Gun traffickers exploit differences in state laws

October 24, 2011

Every state in America legislates its own gun laws, but not without significant spillover effects on nearby states, according to a new study by Brown University economist Brian Knight. In a National Bureau of Economic Research (NBER) working paper, Knight presents the first state-by-state gun flow analysis. The results indicate that illegal firearms flow from states with weak gun laws to states with strong gun laws, suggesting that traffickers are responding to differences in gun laws across the states.

Using gun tracing data from the Bureau of Alcohol, Tobacco, Firearms and Explosives, which identify the source state for crime guns recovered in each of the 50 , Knight constructed an import-export matrix to measure the state-to-state gun trafficking flow. Knight then classified each state on a scale of weak-to-stringent gun regulation using 10 laws deemed significant in terms of reducing trafficking by Mayors Against Illegal Guns, including legislation on straw purchasing, background checks, and required reporting of lost or stolen guns.

Knight's main findings:

  • Trafficking flows respond to gun regulations, with guns flowing from states with weak gun laws into nearby states with strict laws.
  • Proximity matters: Trafficking flows are more significant between two nearby states than between two distant states. Thus, a weakening of gun laws has a more significant effect in nearby states.
  • The fraction of crimes involving a gun tends to be higher in states exposed to weak gun laws.
A specific example of these spillover effects, or externalities, demonstrated in Knight's analysis is the illegal gun flow into New York, a state with stringent gun laws. The largest firearm importers to New York are Florida, Georgia, and Virginia -- three states in relatively close proximity and with relatively weak gun laws. Knight says the greatest flow of guns is from Indiana to Illinois, with more than 1,000 guns recovered in Illinois in 2009 that originated in Indiana. "Presumably, that's because Indiana has relatively weak gun laws and is right on the border of Chicago," he said.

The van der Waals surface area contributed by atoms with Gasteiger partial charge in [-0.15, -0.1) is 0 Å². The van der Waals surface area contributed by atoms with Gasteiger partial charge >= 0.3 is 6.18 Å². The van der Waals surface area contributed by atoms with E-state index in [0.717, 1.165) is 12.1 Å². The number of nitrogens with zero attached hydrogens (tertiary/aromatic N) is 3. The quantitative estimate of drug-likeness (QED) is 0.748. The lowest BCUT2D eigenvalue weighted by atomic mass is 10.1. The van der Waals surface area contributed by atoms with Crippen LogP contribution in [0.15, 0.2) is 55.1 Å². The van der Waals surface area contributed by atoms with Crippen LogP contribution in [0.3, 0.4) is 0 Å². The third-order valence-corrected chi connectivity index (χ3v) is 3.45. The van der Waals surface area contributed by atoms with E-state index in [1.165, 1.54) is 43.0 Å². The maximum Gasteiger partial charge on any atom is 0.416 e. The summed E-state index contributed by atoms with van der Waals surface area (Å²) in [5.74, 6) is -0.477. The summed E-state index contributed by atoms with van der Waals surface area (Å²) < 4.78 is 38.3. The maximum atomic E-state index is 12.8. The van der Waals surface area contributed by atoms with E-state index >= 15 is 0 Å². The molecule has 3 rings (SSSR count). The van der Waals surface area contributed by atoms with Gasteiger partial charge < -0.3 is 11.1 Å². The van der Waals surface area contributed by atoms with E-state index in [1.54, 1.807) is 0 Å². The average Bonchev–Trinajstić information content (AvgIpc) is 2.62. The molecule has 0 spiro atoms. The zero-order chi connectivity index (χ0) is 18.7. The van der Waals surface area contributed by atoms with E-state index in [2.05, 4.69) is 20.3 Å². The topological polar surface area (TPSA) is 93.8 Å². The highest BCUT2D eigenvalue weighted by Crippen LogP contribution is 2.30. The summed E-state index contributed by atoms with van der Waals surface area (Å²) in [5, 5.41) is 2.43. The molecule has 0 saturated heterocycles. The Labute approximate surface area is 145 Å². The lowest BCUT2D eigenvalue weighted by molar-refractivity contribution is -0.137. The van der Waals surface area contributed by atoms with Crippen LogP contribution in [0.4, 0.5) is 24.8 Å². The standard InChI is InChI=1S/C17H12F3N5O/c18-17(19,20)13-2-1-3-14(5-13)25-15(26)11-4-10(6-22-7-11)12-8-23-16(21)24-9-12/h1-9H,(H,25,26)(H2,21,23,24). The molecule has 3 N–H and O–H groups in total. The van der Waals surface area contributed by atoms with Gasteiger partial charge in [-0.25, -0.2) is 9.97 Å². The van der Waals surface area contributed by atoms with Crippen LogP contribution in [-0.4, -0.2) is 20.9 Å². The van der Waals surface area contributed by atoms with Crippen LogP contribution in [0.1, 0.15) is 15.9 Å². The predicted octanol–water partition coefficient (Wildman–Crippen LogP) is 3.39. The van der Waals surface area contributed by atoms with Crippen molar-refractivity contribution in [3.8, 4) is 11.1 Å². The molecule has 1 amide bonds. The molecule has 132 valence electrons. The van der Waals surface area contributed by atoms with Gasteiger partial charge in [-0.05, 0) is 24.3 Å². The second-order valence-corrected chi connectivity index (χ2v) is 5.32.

"This analysis suggests there would be benefits associated with having more federal control over gun policy, particularly because the federal government is going to better internalize these types of cross-state spillovers," said Knight. "On the other hand, there would be a cost of further federal interventions, as a key advantage of decentralization involves the ability of states to tailor policies according to local preferences."

Explore further: Regulation and oversight of gun sales reduces trafficking to criminals

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Nerdyguy
5 / 5 (1) Oct 24, 2011
"This analysis suggests there would be benefits associated with having more federal control over gun policy, particularly because the federal government is going to better internalize these types of cross-state spillovers," said Knight.

Talk about speculative. Who is to say that federal control would not worsen every element related to gun policy? Certainly not this simplistic study, which seems to have proven absolutely nothing that a 3rd grader could not have determined.

More to the point, there is very little evidence that turning any specific problem over to "federal control" somehow magically corrects the problem. In many cases, the opposite holds true. I so hate to hear a so-called scientist spouting opinions as though they were real evidence.
Doug_Huffman
2.3 / 5 (3) Oct 24, 2011
Contact with MAIG corrupts this study and confounds their data.
JRDarby
5 / 5 (1) Oct 24, 2011
The coincidental timing of this study's release with recent controversies over the ATF and its practices shouldn't be overlooked:

http://en.wikiped...unrunner
http://en.wikiped..._Furious
http://en.wikiped..._scandal
russcelt
not rated yet Oct 25, 2011
I don't know about the study itself, but this article, provided by Brown University, seems to cherry pick the facts to make a point. Neither Florida, Georgia, or Virginia share a border with New York while Vermont does. And if the map of gun law stringency is to be believed Vermont's gun laws are some of the least intrusive in the country. Also Wisconsin appears to have less stringent laws than Indiana and also borders Illinois not far from Chicago. Yet is not mentioned. Given the track record of Mayors Against Illegal Guns this study sounds like a conclusion in search of supporting evidence.

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